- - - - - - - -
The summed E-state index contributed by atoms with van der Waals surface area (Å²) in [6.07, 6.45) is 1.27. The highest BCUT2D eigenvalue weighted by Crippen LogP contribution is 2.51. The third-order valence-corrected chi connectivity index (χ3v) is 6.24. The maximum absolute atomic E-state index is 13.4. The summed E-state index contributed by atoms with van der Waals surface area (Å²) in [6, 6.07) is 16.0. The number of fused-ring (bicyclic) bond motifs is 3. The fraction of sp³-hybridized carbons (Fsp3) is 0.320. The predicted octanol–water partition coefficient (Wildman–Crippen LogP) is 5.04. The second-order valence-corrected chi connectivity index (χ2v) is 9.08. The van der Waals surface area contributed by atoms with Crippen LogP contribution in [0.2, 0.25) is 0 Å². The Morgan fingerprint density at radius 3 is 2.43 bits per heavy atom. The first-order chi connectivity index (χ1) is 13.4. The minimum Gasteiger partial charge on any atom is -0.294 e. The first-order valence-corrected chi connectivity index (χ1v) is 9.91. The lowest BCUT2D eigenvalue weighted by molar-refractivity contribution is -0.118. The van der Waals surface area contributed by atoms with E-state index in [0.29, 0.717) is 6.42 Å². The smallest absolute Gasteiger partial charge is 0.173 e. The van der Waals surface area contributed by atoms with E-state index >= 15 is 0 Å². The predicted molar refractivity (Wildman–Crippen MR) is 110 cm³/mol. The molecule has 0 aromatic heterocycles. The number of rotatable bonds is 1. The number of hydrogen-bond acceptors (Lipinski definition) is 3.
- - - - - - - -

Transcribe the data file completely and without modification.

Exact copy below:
The summed E-state index contributed by atoms with van der Waals surface area (Å²) in [6.07, 6.45) is 1.27. The highest BCUT2D eigenvalue weighted by Crippen LogP contribution is 2.51. The third-order valence-corrected chi connectivity index (χ3v) is 6.24. The maximum absolute atomic E-state index is 13.4. The summed E-state index contributed by atoms with van der Waals surface area (Å²) in [6, 6.07) is 16.0. The number of fused-ring (bicyclic) bond motifs is 3. The fraction of sp³-hybridized carbons (Fsp3) is 0.320. The predicted octanol–water partition coefficient (Wildman–Crippen LogP) is 5.04. The second-order valence-corrected chi connectivity index (χ2v) is 9.08. The van der Waals surface area contributed by atoms with Crippen LogP contribution in [0.2, 0.25) is 0 Å². The Morgan fingerprint density at radius 3 is 2.43 bits per heavy atom. The first-order chi connectivity index (χ1) is 13.4. The minimum Gasteiger partial charge on any atom is -0.294 e. The first-order valence-corrected chi connectivity index (χ1v) is 9.91. The lowest BCUT2D eigenvalue weighted by molar-refractivity contribution is -0.118. The van der Waals surface area contributed by atoms with E-state index in [0.29, 0.717) is 6.42 Å². The smallest absolute Gasteiger partial charge is 0.173 e. The van der Waals surface area contributed by atoms with E-state index >= 15 is 0 Å². The predicted molar refractivity (Wildman–Crippen MR) is 110 cm³/mol. The molecule has 0 aromatic heterocycles. The number of rotatable bonds is 1. The number of hydrogen-bond acceptors (Lipinski definition) is 3.